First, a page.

The European Commission said Monday it remains "confident" Cyprus can avoid resorting to a eurozone bailout if it keeps reforms on track, even as the island's central bank chief said a bailout request was a possibility.
"The Commission is in close contact with Cyprus, as with many other countries in the euro area," said senior economy spokesman Olivier Bailly. "We are indeed confident that Cyprus can overcome the current challenges provided it implements the reforms we set out last week."
Bailly was responding to reporters after central bank governor Panicos Demetriades told the Financial Times in an interview published on Sunday that Cyprus was nearing an EU bailout request to deal with the impact of the Greek crisis on its own banking system.
Demetriades acknowledged that with an end-June deadline to find at least 1.8 billion euros ($2.3 billion) to recapitalise the island's Marfin Popular Bank, the country was at "an important crunch time."
Cyprus's parliament on 18 May unanimously backed legislation to underwrite the bank's issue of 1.8 billion euros in new shares to help it recapitalise in the face of its large exposure to toxic Greek debt.
The island's CNA news agency reported that President Demetris Christofias has not ruled out turning to the 800-billion-euro European Stability Mechanism, which is due to become operational from 1 July.
"Government policy on supporting development, the social state and fiscal consolidation, coupled with a rejection of harsh economic measures, has been vindicated," Christofias insisted in a televised address over the weekend.
The communist president has repeatedly insisted that deficit reduction should not come at the expense of growth.
In its annual recommendations published last week, the Commission said Cyprus was facing "multi-dimensional challenges."
"The banking sector suffers from a large exposure to Greece, in terms of both the private sector and the sovereign, and needs to raise fresh capital," the Commission said.
Neither the Cyprus government nor its commercial banks have been able to borrow from international money markets since June 2011.
The commission said that having implemented previous recommendations "only partially," Cyprus must fix its public finances, recapitalise its banks, reform its labour and services markets,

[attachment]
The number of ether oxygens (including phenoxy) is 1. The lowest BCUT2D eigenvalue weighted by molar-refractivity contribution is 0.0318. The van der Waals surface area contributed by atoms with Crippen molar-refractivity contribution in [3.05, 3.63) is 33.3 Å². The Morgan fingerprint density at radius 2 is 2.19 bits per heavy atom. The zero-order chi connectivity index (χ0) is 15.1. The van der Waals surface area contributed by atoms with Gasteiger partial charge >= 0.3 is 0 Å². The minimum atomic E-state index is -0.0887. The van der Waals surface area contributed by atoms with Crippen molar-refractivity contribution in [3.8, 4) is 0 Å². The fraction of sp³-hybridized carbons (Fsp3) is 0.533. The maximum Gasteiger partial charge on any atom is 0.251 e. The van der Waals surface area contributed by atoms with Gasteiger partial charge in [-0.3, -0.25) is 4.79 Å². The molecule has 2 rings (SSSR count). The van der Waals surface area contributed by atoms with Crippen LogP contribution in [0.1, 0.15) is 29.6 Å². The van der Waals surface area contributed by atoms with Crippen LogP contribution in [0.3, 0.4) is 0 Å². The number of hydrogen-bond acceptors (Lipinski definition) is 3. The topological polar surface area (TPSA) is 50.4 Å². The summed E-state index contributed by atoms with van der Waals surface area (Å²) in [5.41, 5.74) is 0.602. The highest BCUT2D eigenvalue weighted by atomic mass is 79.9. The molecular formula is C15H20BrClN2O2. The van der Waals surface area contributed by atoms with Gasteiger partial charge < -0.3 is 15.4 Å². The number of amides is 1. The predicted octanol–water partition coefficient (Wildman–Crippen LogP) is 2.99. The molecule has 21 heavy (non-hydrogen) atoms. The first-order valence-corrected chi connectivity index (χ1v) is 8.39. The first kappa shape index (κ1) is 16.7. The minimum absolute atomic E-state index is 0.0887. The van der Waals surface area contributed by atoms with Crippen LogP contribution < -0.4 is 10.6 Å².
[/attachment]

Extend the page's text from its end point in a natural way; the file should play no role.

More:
education policy, pension and healthcare systems and energy sector.
The island's economy contracted by 1.4 per cent in the first three months of 2012, compared to the same quarter last year, according to official estimates. The dip marked the fourth successive quarter the economy has failed to grow.
The finance ministry predicts that the Cyprus economy will contract another 0.5 per cent in 2012, which is lower than the European Commission's 0.8 per cent forecast.
The Commission concluded that Cyprus experiences an "internal imbalance due to its banking sector and the indebtedness of the corporate sector and an external and an internal imbalance
on its fiscal dynamics and competitiveness, although not excessive."
It said the island had adopted a series of measures with a view to reducing its fiscal deficit and stimulating growth.
"Despite these efforts, Cyprus is affected by sizeable and persistent current account deficits, large amount of accumulated private sector debt, widening annual deficits of public finances and the large exposure to Greece of the banking sector," the Commission said.
It recommended that Cyprus take additional measures to achieve a durable correction of its budget deficit in 2012.
It said that Cyprus must "take measures to keep control over expenditure and implement programme and performance budgeting as soon as possible, improve tax compliance and fight against tax evasion."